The potential was made real at the presentation near the end of the conference about the DOK Library Concept Center in Delft, The Netherlands.  This library is not publicly funded, but charges a membership fee.  Its innovative concepts are tested here before being rolled out to other libraries and institutions.  In addition to shelving on wheels in the kids’ section (allows reconfiguration of space for programming), library signage is on the back sides of wii screens, which can be flipped over for gaming programs.  There are no rules, only one service desk (for signing up new members), music is playing, and roving staff is identified by the tool belts they wear.  The library is 100% self-service.  The latest innovations are music chairs ($10,000each) that allow kids to sit inside and listen to music as loud as they like without disturbing others in the library, and the Touch Table, which recognized your library card when you lay it down on the table’s touch surface and shows you historical photos from the city archives based on your address. The photos appear on the touch screen and are manipulable (zoom, reposition, rotate, etc.)

I have never attended an Internet Librarian conference without coming away with a profound respect for the people in my profession that have the vision and courage to take new ideas and put them to work making library services better!  For that reason, I avoided the “failure” track, which was touted in the keynote sessions as a place to feel better about ideas that didnt work – and what you could learn from them.  In the next year, I would like to use some of the cloud services and interactive tools to make delivery of “remote” library services more intuitive and effective.  This would include creating how-to documents for library users, hyperlinking catalog records to online services and help screens, and actively promoting our virtual services like Ask Now and Info Quest text reference to library staff so they can understand them and help market them.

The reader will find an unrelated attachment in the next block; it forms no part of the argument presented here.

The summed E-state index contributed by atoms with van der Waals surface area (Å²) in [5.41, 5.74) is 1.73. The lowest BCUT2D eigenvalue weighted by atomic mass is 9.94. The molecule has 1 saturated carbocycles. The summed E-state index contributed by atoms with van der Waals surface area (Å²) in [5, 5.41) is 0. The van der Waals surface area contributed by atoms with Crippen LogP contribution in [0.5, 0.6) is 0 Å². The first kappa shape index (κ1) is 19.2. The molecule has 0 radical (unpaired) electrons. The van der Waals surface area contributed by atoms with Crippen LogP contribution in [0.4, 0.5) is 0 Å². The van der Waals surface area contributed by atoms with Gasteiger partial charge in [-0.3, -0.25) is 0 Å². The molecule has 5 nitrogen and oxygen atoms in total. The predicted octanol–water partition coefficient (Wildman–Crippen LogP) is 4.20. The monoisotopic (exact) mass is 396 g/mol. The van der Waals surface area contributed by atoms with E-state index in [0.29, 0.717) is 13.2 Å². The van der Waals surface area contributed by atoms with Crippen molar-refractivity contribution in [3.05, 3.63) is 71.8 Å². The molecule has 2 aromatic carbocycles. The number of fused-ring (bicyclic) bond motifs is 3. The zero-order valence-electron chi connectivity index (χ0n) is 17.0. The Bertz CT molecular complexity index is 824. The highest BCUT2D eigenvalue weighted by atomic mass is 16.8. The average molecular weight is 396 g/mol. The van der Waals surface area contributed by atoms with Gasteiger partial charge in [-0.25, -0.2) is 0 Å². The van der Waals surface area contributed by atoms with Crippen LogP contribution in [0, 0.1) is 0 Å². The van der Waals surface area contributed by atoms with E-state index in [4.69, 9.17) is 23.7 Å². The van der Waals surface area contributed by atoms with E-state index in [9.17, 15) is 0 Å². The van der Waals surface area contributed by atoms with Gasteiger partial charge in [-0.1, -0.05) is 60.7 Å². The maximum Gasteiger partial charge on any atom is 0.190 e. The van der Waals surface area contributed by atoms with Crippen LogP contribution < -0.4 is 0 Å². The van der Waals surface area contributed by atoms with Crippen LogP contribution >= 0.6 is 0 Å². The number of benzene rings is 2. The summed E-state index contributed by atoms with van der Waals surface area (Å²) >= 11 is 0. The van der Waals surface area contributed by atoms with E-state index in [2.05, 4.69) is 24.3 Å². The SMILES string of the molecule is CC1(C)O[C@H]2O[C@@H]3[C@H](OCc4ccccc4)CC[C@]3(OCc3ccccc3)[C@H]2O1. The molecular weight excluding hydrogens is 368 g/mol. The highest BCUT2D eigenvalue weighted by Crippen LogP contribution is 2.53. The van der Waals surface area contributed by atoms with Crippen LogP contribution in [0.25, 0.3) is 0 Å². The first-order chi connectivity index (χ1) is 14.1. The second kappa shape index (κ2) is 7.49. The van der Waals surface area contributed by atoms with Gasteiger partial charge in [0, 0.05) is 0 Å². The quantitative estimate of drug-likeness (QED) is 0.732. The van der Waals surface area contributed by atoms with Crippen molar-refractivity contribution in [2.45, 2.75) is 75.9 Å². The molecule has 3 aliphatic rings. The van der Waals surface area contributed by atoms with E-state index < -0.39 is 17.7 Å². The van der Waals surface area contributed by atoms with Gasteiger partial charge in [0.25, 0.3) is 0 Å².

Having training materials and help documents online would also make it easier for branch staff to use them for their own outreach projects.

Most presentations are available on the Info Today web site. I invite you to explore!

RefRen: Pecha Kucha

Pecha Kucha has become a standard feature of conferences.  It is a way for many presenters to share ideas and projects in one conference session without having to prepare a full-blown presentation.  Each presenter has 20 slides, which are advanced automatically every 20 seconds – so the entire presentation takes about 3 1/2 minutes.  Following are a couple of Pecha Kucha presentations I thought might be do-able at SPL:
Paraprofessionals in reference
Emily Chan, University Of the Pacific
Data show 3/4 of questions asked by patrons are fielded by paraprofessional staff.  To streamline, they put training materials on a wiki platform: materials are  freely accessible, archivable, web 2.0.   Assignments collated, available in multiple formats (video, docs).  Confidence scale is measured at beginning of training and at points throughout on survey monkey; there was an 84% confidence increase (sample size=2).  Challenges: the training is asynchronous; time-intensive; self-directed; there is a learning curve; requires staff buy-in. Recommendations: identify learning outcomes from the beginning; be strategic in terms of reference service; address staff and student perceptions as they vary from librarian perceptions.

Roving reference

Sarah Davidson (UC Merced)